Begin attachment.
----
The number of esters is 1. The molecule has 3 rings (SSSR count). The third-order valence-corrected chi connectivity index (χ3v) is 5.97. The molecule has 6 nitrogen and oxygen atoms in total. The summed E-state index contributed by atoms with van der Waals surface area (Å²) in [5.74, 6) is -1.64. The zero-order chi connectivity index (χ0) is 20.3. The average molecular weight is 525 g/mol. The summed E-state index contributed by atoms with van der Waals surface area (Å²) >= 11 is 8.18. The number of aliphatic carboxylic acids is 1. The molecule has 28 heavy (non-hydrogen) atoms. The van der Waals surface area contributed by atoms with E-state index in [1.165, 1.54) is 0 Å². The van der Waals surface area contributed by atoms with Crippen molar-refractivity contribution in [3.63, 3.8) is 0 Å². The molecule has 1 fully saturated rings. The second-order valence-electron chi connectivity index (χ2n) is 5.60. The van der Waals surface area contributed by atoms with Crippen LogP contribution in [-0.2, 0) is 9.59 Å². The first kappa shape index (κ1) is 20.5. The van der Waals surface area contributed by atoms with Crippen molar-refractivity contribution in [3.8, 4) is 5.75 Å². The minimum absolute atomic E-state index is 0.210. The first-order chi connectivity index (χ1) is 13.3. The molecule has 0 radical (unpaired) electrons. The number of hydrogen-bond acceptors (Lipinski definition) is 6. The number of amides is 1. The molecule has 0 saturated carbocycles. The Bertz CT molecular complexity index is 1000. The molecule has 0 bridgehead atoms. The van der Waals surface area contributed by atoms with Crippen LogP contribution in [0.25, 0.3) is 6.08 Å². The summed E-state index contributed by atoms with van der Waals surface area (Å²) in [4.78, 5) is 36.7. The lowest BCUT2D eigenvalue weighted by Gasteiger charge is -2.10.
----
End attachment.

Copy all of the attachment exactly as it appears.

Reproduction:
The number of esters is 1. The molecule has 3 rings (SSSR count). The third-order valence-corrected chi connectivity index (χ3v) is 5.97. The molecule has 6 nitrogen and oxygen atoms in total. The summed E-state index contributed by atoms with van der Waals surface area (Å²) in [5.74, 6) is -1.64. The zero-order chi connectivity index (χ0) is 20.3. The average molecular weight is 525 g/mol. The summed E-state index contributed by atoms with van der Waals surface area (Å²) >= 11 is 8.18. The number of aliphatic carboxylic acids is 1. The molecule has 28 heavy (non-hydrogen) atoms. The van der Waals surface area contributed by atoms with E-state index in [1.165, 1.54) is 0 Å². The van der Waals surface area contributed by atoms with Crippen molar-refractivity contribution in [3.63, 3.8) is 0 Å². The molecule has 1 fully saturated rings. The second-order valence-electron chi connectivity index (χ2n) is 5.60. The van der Waals surface area contributed by atoms with Crippen LogP contribution in [-0.2, 0) is 9.59 Å². The first kappa shape index (κ1) is 20.5. The van der Waals surface area contributed by atoms with Crippen molar-refractivity contribution in [3.8, 4) is 5.75 Å². The minimum absolute atomic E-state index is 0.210. The first-order chi connectivity index (χ1) is 13.3. The molecule has 0 radical (unpaired) electrons. The number of hydrogen-bond acceptors (Lipinski definition) is 6. The number of amides is 1. The molecule has 0 saturated carbocycles. The Bertz CT molecular complexity index is 1000. The molecule has 0 bridgehead atoms. The van der Waals surface area contributed by atoms with Crippen LogP contribution in [0.25, 0.3) is 6.08 Å². The summed E-state index contributed by atoms with van der Waals surface area (Å²) in [4.78, 5) is 36.7. The lowest BCUT2D eigenvalue weighted by Gasteiger charge is -2.10.